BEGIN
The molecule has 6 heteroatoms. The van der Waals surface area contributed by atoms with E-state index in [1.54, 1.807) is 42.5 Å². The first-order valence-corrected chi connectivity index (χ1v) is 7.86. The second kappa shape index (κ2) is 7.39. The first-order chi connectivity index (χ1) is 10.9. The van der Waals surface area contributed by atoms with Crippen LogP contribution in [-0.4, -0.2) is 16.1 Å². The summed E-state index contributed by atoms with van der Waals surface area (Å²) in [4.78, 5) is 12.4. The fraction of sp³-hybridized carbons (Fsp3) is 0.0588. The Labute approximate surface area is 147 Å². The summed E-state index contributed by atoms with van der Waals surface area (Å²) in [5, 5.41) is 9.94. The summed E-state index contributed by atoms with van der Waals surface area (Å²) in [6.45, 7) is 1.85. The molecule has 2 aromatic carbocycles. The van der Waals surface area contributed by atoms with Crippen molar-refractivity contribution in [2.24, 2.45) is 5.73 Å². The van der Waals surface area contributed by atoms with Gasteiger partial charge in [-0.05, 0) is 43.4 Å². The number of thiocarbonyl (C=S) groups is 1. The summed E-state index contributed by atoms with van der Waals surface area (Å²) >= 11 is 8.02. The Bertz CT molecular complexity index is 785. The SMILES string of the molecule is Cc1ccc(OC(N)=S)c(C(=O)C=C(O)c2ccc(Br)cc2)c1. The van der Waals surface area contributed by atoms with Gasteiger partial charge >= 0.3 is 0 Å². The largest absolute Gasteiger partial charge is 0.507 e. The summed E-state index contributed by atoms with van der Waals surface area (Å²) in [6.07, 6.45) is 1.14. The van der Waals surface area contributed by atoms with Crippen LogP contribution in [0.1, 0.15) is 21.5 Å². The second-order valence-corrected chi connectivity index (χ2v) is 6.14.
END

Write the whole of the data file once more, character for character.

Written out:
The molecule has 6 heteroatoms. The van der Waals surface area contributed by atoms with E-state index in [1.54, 1.807) is 42.5 Å². The first-order valence-corrected chi connectivity index (χ1v) is 7.86. The second kappa shape index (κ2) is 7.39. The first-order chi connectivity index (χ1) is 10.9. The van der Waals surface area contributed by atoms with Crippen LogP contribution in [-0.4, -0.2) is 16.1 Å². The summed E-state index contributed by atoms with van der Waals surface area (Å²) in [4.78, 5) is 12.4. The fraction of sp³-hybridized carbons (Fsp3) is 0.0588. The Labute approximate surface area is 147 Å². The summed E-state index contributed by atoms with van der Waals surface area (Å²) in [5, 5.41) is 9.94. The summed E-state index contributed by atoms with van der Waals surface area (Å²) in [6.45, 7) is 1.85. The molecule has 2 aromatic carbocycles. The van der Waals surface area contributed by atoms with Crippen molar-refractivity contribution in [2.24, 2.45) is 5.73 Å². The van der Waals surface area contributed by atoms with Gasteiger partial charge in [-0.05, 0) is 43.4 Å². The number of thiocarbonyl (C=S) groups is 1. The summed E-state index contributed by atoms with van der Waals surface area (Å²) >= 11 is 8.02. The Bertz CT molecular complexity index is 785. The SMILES string of the molecule is Cc1ccc(OC(N)=S)c(C(=O)C=C(O)c2ccc(Br)cc2)c1. The van der Waals surface area contributed by atoms with Gasteiger partial charge >= 0.3 is 0 Å². The largest absolute Gasteiger partial charge is 0.507 e. The summed E-state index contributed by atoms with van der Waals surface area (Å²) in [6.07, 6.45) is 1.14. The van der Waals surface area contributed by atoms with Crippen LogP contribution in [0.1, 0.15) is 21.5 Å². The second-order valence-corrected chi connectivity index (χ2v) is 6.14.